She was clearly trying to be friendly, and she met and held Lyea’s hostile gaze without looking away. Smelling the stew, Lyea’s growling stomach gave her away, and the woman grinned wryly.
“It seems your body has decided for you. Allow me?” It wasn’t so much a question as a notice of action, and leaning forward, she pulled Lyea into her arms and carried her to a roaring fire with a large stew pot hanging over it. Placing the fairy gently on a large mound of dirt, she moved away and dished the stew for them both.
While they sat eating, Lyea openly studied the human woman who was dressed so finely and carried the five-foot fairy without even a break in stride. She had short cropped brown hair, and eyes the color of the evening sky, a crystalline blue. She was about a foot taller than Lyea, and trim rather than plump like the other human women she had come across. She had small, high breasts that swayed lightly beneath the loose black linen shirt. As Lyea watched, the nipples on those breasts hardened to noticeable points beneath the cloth.
“If you’re going to continue looking at me that way, fairy, I wont be held accountable for my actions.” While the voice held humor, there was also an underlying sensuality that made Lyea flush.
“My name’s Lyea,” she murmured, staring at the last of her stew.
“Nice to meet you. Are you feeling a bit better?”
“Thank you, yes. The stew was lovely. Most humans put meat in everything they cook.”
“Well, I have some experience with your kind. After seeing that disaster of a merchant who held you, I figured he hadn’t fed you properly. It will take a while to get your strength back. He didn’t hurt you, did he?”
The hint of danger in Ashwin’s voice when she spoke of the merchant surprised her.
“They beat me after I was captured and tried to get away, and my right wing hurts, but no broken bones.”
Abruptly, Lyea leaned forward and touched the human’s knee.
“Why did you buy me? What do you want from me? Will you let me go?”
Ashwin stared at the small, delicate hand against her black pants. Suddenly she had a desire to kiss the skin, to watch the pulse of the fairy’s wrist speed up as she became aroused.
Jumping up, she moved away, certain that any move of the kind would send the fairy into the forest, well enough or not.
“I bought you in order to set you free. I don’t want anything from you. I’ve bought other creatures of the forest from markets and helped them find safe havens.”
Lyea stared, dumbfounded. This woman had bought her freedom. She began to cry, overwhelmed at the thought of going back to her forest, back to her duties as priestess to the goddess.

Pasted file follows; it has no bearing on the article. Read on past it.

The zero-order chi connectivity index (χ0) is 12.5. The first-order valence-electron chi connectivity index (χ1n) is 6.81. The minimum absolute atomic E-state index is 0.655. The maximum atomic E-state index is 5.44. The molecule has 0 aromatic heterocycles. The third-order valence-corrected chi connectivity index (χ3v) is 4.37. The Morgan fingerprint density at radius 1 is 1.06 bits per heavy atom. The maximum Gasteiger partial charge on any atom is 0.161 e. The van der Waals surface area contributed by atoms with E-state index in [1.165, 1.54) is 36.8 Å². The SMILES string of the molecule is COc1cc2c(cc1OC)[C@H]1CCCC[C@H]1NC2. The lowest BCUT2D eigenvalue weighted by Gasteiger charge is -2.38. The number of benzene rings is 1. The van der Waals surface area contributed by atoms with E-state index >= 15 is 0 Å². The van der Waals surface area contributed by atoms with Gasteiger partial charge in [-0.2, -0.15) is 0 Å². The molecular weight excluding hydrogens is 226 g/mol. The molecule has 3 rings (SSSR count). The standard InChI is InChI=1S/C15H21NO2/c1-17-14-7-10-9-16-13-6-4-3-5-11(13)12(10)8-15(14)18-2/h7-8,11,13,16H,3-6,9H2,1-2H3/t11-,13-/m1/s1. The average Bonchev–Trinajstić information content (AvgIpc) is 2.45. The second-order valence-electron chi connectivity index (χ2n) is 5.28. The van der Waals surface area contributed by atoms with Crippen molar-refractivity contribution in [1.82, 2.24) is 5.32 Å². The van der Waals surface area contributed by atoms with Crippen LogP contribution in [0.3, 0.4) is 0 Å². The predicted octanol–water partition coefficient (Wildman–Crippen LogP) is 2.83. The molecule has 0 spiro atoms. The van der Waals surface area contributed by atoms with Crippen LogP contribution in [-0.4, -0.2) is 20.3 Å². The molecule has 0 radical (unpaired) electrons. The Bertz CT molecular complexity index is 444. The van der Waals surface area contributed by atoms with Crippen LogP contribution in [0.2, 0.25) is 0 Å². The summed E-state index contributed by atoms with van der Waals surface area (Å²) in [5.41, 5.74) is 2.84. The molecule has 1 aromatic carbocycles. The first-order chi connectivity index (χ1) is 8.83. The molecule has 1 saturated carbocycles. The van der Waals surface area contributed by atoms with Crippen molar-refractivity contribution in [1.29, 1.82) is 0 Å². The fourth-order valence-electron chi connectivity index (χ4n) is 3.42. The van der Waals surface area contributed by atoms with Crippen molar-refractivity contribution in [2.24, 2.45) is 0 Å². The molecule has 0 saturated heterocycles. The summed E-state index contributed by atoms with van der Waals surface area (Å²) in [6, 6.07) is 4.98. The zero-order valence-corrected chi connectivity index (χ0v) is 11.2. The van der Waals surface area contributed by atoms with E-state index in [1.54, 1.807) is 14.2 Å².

With a quiet sigh, Ashwin sat back down next to the beautiful fairy and put her arms around the frail figure, allowing her to cry on her shoulder. Lyea sobbed until there she was wrung dry, and then sat with her head pillowed on the human’s shoulder for a few moments more, content to listen to the steady heartbeat and have strong, comforting arms around her.
“We should get some sleep, Lyea. We have a long day of travel ahead of us tomorrow. But we’ll be at my house by nightfall and we can work on healing your wing.” Ashwin spoke against the fairy’s corn-silk hair, her eyes closed and her senses overrun by the earthy smell and soft body against her.
Nodding, Lyea stood unsteadily. Ashwin lifted her easily and laid her back down in the carriage, careful not to touch the damaged wing.
“Ashwin? Will you be close? I mean, should anything happen…” Lyea trailed off, not sure what exactly she was asking.
“I’ll be sleeping next to the fire. If you need me, just yell. But don’t worry, I wont leave you alone.” With a soft smile and a gentle squeeze of Lyea’s calf, she let the canvas fall. Lyea sank back on to the pile of leaves and fell into a deep sleep, feeling safe for the first time in moons.
They traveled at a strong pace the next day. Ashwin had woken her with a cup of stream water and a fresh apple. But more interesting to Lyea were the slightly dark circles beneath her eyes that spoke of an ill nights sleep.
Lyea slept fitfully before and after they stopped for a brief lunch of dried mushrooms and figs, although she was enjoying the time spent talking to the human woman who had saved her life. It was the closest she had willingly been to a human, and she found this one fascinating. She wanted to know everything about Ashwin.
“Well, I’m a landholder in Castlerigg Forest. I inherited it from my mother, who had it from her mother. I have two sisters, both who married and live in other parts of the country.”
“Are you married?” Lyea asked, without understanding why the answer should matter so much to her.
“No.” Ashwin stood and the conversation ended. Lyea pursed her lips, disturbed by Ash’s sudden darkening energy.
The rest of the day had gone quickly. Lyea sat in the carriage, wondering what Ashwin’s home would look like, and how quickly they could fix the tear in her right wing.
When the carriage finally stopped the sun was setting in the South and the moon rising in North. Lyea stepped carefully out of the carriage, leaning heavily on Ashwin’s arm. Her mouth opened in astonishment.
“This is what you call your home? It’s enormous.”
Ashwin nodded and shuffled her feet in the dirt, staring at something Lyea couldn’t see.
“I know it isn’t what you’re used to, but I have several rooms made for creatures of the forest. I think you’ll be comfortable while you heal.”
Lyea nodded, uncertain but willing to do just about anything to see Ashwin’s gentle smile again.
She got her wish when Ashwin blew out the breath she had been holding and swung Lyea up into her arms. Striding through the courtyard with its hundreds of flowers, past trees of every kind, she entered the home through a huge wooden door.